More than 20 members of Teen Vogue’s staff have written to publisher Condé Nast expressing concerns over incoming editor in chief Alexi McCammond after past racist and homophobic tweets were unearthed.
“We’ve heard the concerns of our readers, and we stand with you. In a moment of historically high anti-Asian violence and amid the ongoing struggles of the LGBTQ community, we as the staff of Teen Vogue fully reject those sentiments,” part of a statement shared on Twitter read. “We are hopeful that an internal conversation will prove fruitful in maintaining the integrity granted to us by our audience.”
A representative for Condé Nast did not respond to a request for comment.
McCammond has not yet publicly commented, but as first reported by The Daily Beast, on Monday evening she sent a note to staffers stating: “I’m beyond sorry for what you have experienced over the last 24 hours because of me. You’ve seen some offensive, idiotic tweets from when I was a teenager that perpetuated harmful and racist stereotypes about Asian Americans. I apologized for them years ago, but I want to be clear today: I apologize deeply to all of you for the pain this has caused.”
She continued: “There’s no excuse for language like that. I am determined to use the lessons I’ve learned as a journalist to advocate for a more diverse and equitable world. Those tweets aren’t who I am, but I understand that I have lost some of your trust, and will work doubly hard to earn it back.”
Behind the Scenes at Dior Fall 2021 Collection
Some of the tweets were shared over the weekend by Diana Tsui, editorial director of The Infatuation, on Instagram with the caption, “I’m tired of big media organizations pretending to give a damn about diversity and inclusion. And this especially is a slap in the face given what’s happened to Asian Americans in the past year.”
One of McCammond’s tweets said, “now googling how to not wake up with swollen, asian eyes” and another read, “give me a 2/10 on my chem problem, cross out all of my work and don’t explain what I did wrong..thanks a lot stupid asian T.A. you’re great.”
Both were from 2011 when McCammond was in college and in 2019 she apologized on Twitter, stating: “Today I was reminded of some past insensitive tweets, and I am deeply sorry to anyone I offended. I have since deleted those tweets as they do not reflect my views or who I am today.”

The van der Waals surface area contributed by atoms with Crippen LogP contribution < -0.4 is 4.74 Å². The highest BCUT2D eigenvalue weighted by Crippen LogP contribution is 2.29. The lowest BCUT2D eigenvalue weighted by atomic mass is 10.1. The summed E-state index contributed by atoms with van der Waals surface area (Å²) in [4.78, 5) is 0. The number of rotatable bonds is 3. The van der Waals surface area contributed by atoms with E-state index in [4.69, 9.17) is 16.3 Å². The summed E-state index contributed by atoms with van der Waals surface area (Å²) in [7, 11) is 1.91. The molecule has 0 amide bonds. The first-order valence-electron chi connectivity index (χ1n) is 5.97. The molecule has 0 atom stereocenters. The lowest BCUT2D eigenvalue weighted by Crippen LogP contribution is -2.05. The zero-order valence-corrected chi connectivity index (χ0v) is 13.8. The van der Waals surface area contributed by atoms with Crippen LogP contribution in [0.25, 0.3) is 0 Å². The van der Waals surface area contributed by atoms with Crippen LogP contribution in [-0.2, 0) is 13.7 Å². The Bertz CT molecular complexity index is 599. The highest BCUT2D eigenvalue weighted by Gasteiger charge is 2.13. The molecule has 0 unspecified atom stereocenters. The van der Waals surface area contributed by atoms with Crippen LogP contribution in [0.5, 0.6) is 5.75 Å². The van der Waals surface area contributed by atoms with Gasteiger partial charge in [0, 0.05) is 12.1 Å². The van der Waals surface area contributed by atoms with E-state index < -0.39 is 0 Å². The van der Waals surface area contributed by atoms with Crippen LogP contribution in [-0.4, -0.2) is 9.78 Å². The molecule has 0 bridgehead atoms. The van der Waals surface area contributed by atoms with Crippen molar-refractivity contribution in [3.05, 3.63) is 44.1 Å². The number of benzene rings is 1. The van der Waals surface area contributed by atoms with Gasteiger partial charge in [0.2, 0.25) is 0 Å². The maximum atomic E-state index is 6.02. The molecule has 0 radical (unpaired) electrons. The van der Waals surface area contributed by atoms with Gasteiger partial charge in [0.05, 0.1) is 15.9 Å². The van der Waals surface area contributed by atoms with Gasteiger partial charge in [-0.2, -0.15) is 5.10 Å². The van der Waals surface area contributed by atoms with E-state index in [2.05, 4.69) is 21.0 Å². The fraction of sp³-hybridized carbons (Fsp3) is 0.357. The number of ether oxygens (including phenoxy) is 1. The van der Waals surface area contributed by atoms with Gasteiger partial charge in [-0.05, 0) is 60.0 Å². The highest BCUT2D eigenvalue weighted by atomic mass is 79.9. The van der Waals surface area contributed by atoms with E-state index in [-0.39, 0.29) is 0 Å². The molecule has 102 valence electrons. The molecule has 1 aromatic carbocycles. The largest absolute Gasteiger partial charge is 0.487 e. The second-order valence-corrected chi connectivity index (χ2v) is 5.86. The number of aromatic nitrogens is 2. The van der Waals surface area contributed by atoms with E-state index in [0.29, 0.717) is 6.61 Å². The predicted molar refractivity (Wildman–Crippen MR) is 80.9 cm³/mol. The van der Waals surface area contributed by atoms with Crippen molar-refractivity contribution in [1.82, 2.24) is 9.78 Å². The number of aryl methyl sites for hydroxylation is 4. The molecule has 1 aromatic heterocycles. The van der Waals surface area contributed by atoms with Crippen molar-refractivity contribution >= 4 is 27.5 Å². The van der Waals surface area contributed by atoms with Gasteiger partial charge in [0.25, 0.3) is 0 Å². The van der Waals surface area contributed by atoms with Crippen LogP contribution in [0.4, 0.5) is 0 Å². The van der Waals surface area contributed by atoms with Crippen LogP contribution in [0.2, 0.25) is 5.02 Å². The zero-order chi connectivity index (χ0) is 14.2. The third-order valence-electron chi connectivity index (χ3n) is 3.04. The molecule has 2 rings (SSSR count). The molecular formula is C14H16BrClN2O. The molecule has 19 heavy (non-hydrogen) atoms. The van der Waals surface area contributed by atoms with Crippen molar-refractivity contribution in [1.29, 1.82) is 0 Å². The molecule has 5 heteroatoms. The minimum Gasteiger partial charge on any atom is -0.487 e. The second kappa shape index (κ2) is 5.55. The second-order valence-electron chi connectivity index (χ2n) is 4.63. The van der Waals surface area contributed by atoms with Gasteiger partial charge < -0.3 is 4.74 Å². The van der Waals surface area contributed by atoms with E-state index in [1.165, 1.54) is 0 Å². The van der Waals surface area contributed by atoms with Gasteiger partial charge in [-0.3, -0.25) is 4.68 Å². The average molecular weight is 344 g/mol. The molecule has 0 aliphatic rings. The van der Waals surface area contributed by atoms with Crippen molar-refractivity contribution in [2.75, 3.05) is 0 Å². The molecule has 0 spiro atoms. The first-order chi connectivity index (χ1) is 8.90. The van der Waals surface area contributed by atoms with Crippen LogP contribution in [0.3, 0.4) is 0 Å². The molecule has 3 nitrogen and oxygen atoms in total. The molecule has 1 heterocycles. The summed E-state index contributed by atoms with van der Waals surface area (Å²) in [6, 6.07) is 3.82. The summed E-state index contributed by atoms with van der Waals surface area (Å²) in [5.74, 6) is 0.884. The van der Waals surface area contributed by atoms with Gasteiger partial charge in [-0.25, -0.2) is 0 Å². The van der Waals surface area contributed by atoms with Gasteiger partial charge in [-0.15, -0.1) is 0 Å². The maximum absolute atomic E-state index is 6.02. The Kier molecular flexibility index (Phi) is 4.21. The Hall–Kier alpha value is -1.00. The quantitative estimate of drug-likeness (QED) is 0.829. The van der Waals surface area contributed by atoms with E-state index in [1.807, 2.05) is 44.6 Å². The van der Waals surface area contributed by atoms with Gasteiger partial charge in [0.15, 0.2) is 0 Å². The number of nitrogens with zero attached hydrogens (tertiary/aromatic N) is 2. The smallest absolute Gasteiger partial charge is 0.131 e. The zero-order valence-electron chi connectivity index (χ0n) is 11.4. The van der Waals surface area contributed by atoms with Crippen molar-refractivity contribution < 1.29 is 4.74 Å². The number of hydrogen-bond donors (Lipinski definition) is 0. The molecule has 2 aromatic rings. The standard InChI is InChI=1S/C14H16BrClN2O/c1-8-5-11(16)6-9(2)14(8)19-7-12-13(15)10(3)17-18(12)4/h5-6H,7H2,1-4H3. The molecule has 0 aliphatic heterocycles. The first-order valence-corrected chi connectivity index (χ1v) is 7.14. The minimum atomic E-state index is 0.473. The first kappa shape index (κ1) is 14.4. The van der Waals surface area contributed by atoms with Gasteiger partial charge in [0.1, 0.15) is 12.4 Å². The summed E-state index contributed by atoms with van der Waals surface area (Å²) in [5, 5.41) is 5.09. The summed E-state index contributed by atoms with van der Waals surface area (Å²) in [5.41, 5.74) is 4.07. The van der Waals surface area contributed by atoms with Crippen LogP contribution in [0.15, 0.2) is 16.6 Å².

Among the many to comment on Tsui’s post was actress Olivia Munn, who said: “What the actual f–k.”
Later in the day, Benjamin O’Keefe, a frontrunner for the Teen Vogue top editor’s position, unearthed more tweets, this time homophobic in nature.
McCammond was unveiled as Teen Vogue’s new editor in chief on Friday, set to take the reins from Lindsay Peoples Wagner, who left to take the top job at The Cut.
She joins from news site Axios, where she was the leading 2020 reporter covering Joe Biden’s presidential campaign. She also shared her reporting on NBC and MSNBC as a contributor, and sat down with elected officials for “Axios on HBO.”
Last month, her name made it into headlines again as opposed to bylines when it was revealed that her boyfriend, TJ Ducklo, then a White House deputy press secretary, resigned after it emerged he threatened to “ destroy” a Politico reporter who inquired about his relationship with McCammond, in addition to other derogatory remarks. Before the Politico story ran, People interviewed the couple for a feature titled “Reporter Forgoes Covering President as Romance Blossoms With Biden Aide Battling Cancer: ‘Didn’t Think Twice.’” It reported that she had requested to be taken off the Biden beat and was reassigned to cover progressive lawmakers in Congress and progressives across the U.S., as well as Vice President Kamala Harris.
For more, see:
Remaining Condé Nast Perks Dry Up as Budgets Stretched ‘Globally’
Lindsay Peoples Wagner Named The Cut’s New Top Editor
Media Carousel: More Changes at Condé Nast and Other Media Jobs News
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